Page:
09-13-2008, 09:20 PM
Well, work and school had to take a back seat for a bit. Gustav came through and dealt us a little misery. My wife, my stepdaughter, her husband and my 3 yr old grandson were all in the den. I had taken about three steps out of the den. Huge pine tree fell and demolished the den. Grandson and SIL came out of it with only a scratch. Wife and stepdaughter not so lucky. Wife got a broken neck out of the deal and Pookie is really bruised up in her hip, (also in her first trimester with another grandbaby). So far Pat has had her neck fused (titanium plates bolted to C-6 and C-7), Pookie has to wait another week before her fetus is big enough to handle the MRI needed to determine her injuries exactly but we do know it's not broken bone, yet she still requires crutches to get about.



A before and after for about the same interior angle



Of course everything is much different now, as I have spent the past week, (between hospital trips) to clean up, etc. Rain damage was pretty extensive, including my August/Sept issue of MWS :(
Pat's out of the hosp. now and staying at the BIL's until we can get the house fixed.

Oh, school, well, week one included the industrial revolution, fractions, and making a comb looking thing with a hack saw and a file with a +/- 1/64" tolerance. I thought it was a pretty goofy assignment until I saw the other guys in the class struggling with it. It was then that I realized that I will do much better once we break off into our individual assignments and I can progress at a pace limited only by my own ignorance and the trust of the instructor. (Understanding that this is what the instructor has indicated would eventually happen).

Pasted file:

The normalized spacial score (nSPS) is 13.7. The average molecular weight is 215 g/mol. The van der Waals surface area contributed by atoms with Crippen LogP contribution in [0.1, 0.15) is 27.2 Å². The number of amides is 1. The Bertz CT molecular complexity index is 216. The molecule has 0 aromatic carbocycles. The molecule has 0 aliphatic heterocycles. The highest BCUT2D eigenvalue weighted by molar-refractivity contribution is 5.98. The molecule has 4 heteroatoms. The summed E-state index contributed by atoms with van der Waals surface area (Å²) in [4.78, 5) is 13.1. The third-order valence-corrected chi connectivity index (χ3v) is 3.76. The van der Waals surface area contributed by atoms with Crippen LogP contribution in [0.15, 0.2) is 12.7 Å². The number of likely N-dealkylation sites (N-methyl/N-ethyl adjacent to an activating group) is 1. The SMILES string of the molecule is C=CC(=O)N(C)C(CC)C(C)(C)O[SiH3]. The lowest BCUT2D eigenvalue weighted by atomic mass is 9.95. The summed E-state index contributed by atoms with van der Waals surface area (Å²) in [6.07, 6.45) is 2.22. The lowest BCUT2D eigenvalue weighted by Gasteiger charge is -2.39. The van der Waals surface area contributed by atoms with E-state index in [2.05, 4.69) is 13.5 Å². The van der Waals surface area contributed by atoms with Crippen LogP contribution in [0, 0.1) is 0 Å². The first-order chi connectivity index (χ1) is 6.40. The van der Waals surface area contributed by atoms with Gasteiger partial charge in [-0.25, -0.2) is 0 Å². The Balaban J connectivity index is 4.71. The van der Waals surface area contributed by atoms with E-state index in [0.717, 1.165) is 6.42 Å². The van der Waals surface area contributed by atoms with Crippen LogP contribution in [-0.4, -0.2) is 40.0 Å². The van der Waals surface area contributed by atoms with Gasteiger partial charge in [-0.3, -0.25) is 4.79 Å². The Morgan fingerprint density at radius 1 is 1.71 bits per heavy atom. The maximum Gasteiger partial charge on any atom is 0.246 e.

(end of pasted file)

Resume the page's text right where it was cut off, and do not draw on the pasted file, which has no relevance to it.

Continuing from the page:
For now, I'm just really sitting down long enough to think about what homework I should try to do in the drafting class. Since my rig is evacuated anyway for Ike, I don't have to go to work yet and since the school was damaged some by Gustav skipped classes haven't become an issue. Still have a ton to get done around the house. Even so, I can't afford to get behind in school so I will at least read a good bit in the drafting texts.

Hey, does anyone know what the easiest way to get a single replacement issue of MWS is?

Well, that's all for now...

10-10-2008, 06:21 PM
Well, the wife is still hurting pretty bad. I've emptied the house into one of those POD storage things in the front yard and I had to get back to work while a contractor is rebuilding the destroyed half of the house. So I'm offshore and the wife is staying with the oldest girl. Thankfully, Pookie is doing better, had no broken bones and the fetus she is carrying is OK. Machine school has progressed from talking about the industrial revolution to creating small mild steel objects that do nothing more than get me a grade. My grades are good, though. Of course, that's with a file and a hacksaw. Drafting classes are progressing and my grades are good there too. Right now the biggest trouble is trying to juggle this crazy, mixed up, damaged life and still go to school. Me and the wife decided, though, that our commitment to me going this route in career is too important to blow it off because of a little hurricane. Therefore I remain a progressing wannabe.

10-10-2008, 07:32 PM
Congratulations on your school work and best of luck in recovering from the hurricane!



10-10-2008, 08:35 PM
Formal education is good and I am for it, but it only increases your chances, it doe not garuntee them. I have a BA industrial engineering but have never worked in the field.
After I retired from the service, I had trouble getting work until I started writng resumes for each job that I applied for, one standard resume won't cut it.After I fixed that problem I started to get interviews but no jobs. So finally went to an interview and during the course of the interview I pulled out a small brass gear train I built, just a piece of model engineering junk really, crank turning a worm and wheel gear which turned a shaft to which a spur gear turned another spur gear on a second shaft. I told the HR person I built
this and that I can do the same for their company. The next day I was employed.